Who ever heard of a musical with no eligible songs? (Oh wait - Moulin Rouge. I digress.) Not content to be put in the same position, Kander & Ebb came up with a new song for the film, a snazzy duet about heartbreak and getting over it, sung by Catherine Zeta-Jones and award-winning actress Rene Zellweger. It fits in perfectly with the surrounding material, and you'll be humming this one long after you hear it.
Song" - The Lord of the Rings: The Two Towers
Take a James Bond song, slow it down, make it depressingly sad, and you end up with the melancholy "Gollum's Song". Sung by Emiliana Torrini, who sounds a lot like Bjork, it's haunting and moving, and given how the film ends, entirely appropriate for the sad, tragic character of Gollum.
of Sierra Madre (Max Steiner)
Rhino Handmade's limited release of this classic Steiner western seemed to have slipped in under the radar, and while the sound quality is certainly not on par with the Marco Polo re-recording, it's still a noteworthy addition to any film music library.
Joel McNeely and the Royal Scottish National Orchestra have done it again - and this time they do it with a beautiful score to one of Hitchcock's most acclaimed works. Lush and romantic, emotional and stirring, this album is a great listen.
Not only do we finally get the original film version of this score, but we also get the highly enjoyable re-recording album. With two discs full of solid Williams music, written at the height of his work during the 1970s, you might be surprised with what you hear. For those bemoaning the cost, honestly, the price isn't that bad, considering other retail stores.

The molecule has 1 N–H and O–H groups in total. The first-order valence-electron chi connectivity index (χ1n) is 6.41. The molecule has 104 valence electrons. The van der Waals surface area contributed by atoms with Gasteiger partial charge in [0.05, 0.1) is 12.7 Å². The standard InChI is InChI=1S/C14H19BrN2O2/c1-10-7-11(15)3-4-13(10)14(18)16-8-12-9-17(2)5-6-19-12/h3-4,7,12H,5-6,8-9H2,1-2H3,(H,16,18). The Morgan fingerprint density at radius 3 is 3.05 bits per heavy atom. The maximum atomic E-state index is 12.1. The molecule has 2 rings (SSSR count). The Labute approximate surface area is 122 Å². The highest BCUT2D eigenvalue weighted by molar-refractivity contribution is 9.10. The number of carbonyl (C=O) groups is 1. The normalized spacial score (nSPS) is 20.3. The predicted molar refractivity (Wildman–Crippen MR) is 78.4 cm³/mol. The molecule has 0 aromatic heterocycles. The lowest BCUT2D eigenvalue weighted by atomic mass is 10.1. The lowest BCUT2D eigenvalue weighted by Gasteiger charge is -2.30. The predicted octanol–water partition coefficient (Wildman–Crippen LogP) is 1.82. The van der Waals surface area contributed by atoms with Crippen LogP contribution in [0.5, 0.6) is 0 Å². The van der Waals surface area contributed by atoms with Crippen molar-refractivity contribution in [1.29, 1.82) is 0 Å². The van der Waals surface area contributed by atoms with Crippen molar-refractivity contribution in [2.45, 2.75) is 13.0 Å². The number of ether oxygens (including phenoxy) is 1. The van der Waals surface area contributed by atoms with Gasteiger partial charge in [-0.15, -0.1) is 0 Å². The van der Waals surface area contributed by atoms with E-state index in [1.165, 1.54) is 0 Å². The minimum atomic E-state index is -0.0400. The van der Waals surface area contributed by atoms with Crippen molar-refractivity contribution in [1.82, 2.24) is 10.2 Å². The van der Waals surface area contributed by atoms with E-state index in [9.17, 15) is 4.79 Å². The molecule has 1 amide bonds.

Kings (Miklos Rozsa)
This lush biblical score has all of the classic things you'd expect: a large chorus, strong themes, and with two full CDs, and a thick booklet, all the background info you can desire. While some Rozsa biblical epic might all sound the same after a while, this one is by far one of the best - and the discs are well worth the cost.
The Volcano (Georges Delerue)
While a good portion of his score was tossed in lieu of source songs, most of it is presented here, and the sound quality is superb. Strong themes help make this album a very solid listen, helping prove that Delerue was a master of his craft.
Street (Bruce Broughton)
This delightful holiday score is rousing, triumphant, and ultimately a blast to listen to. You can't help but smile when you pop it in, and Intrada has done a stand-up job representing it on CD.
Streak (Henry Mancini)
This comedy score has a train-like rhythm, and highlights Mancini's uncanny knack for super-memorable themes and song-like score cues. Presented in mono, with a bonus of available stereo mixes, this disc feels a little longer than it really is, but nonetheless is a welcome release.
Run (Jerry Goldsmith)
This somewhat challenging score ranges from sparse synthesized patterns to full orchestral passages. Almost twice as long as the previous issue, the newly unreleased tracks make this one definitely worth picking up, and early Goldsmith fans can appreciate the efforts that Film Score Monthly has been doing for a lot of Silver Age classics.
(Rick Wilkins, Ken Wannberg and Howard Blake)
This creepy suspenseful score to a film that inspired The Others slipped in under the radar, but definitely deserves to be noticed. Over 70-minutes long, this haunting score also comes with informative liner notes and is sure to satisfy even the most critical of listeners.
& Juliet (Nino Rota) / The
Lion in Winter (John Barry)
These two re-recordings are just exceptionally well done, capturing in nearly perfect detail (and wonderful sound) the original recordings for two great films. Rota's score is practically a masterpiece, and Barry's use of chorus is truly classic. The 14-minute long Mary Queen of Scots suite is also worth picking this album up for.